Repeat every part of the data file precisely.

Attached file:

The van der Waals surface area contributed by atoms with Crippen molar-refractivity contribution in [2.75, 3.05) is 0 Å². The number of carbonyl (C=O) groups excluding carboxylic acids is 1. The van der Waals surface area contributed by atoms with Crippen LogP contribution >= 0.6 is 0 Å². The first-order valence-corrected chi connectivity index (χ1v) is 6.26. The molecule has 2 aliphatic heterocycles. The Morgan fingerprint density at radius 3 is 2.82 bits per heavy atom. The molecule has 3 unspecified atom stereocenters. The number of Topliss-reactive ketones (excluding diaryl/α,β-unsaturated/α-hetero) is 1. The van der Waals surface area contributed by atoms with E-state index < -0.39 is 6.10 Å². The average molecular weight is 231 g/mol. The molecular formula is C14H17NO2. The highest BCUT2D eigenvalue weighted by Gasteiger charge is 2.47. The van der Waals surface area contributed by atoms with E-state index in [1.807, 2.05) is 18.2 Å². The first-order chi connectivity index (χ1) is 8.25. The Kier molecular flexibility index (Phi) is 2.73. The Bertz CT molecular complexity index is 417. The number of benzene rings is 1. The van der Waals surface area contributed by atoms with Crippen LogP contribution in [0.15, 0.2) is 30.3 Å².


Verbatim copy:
The van der Waals surface area contributed by atoms with Crippen molar-refractivity contribution in [2.75, 3.05) is 0 Å². The number of carbonyl (C=O) groups excluding carboxylic acids is 1. The van der Waals surface area contributed by atoms with Crippen LogP contribution >= 0.6 is 0 Å². The first-order valence-corrected chi connectivity index (χ1v) is 6.26. The molecule has 2 aliphatic heterocycles. The Morgan fingerprint density at radius 3 is 2.82 bits per heavy atom. The molecule has 3 unspecified atom stereocenters. The number of Topliss-reactive ketones (excluding diaryl/α,β-unsaturated/α-hetero) is 1. The van der Waals surface area contributed by atoms with E-state index < -0.39 is 6.10 Å². The average molecular weight is 231 g/mol. The molecular formula is C14H17NO2. The highest BCUT2D eigenvalue weighted by Gasteiger charge is 2.47. The van der Waals surface area contributed by atoms with E-state index in [1.807, 2.05) is 18.2 Å². The first-order chi connectivity index (χ1) is 8.25. The Kier molecular flexibility index (Phi) is 2.73. The Bertz CT molecular complexity index is 417. The number of benzene rings is 1. The van der Waals surface area contributed by atoms with Crippen LogP contribution in [0.15, 0.2) is 30.3 Å².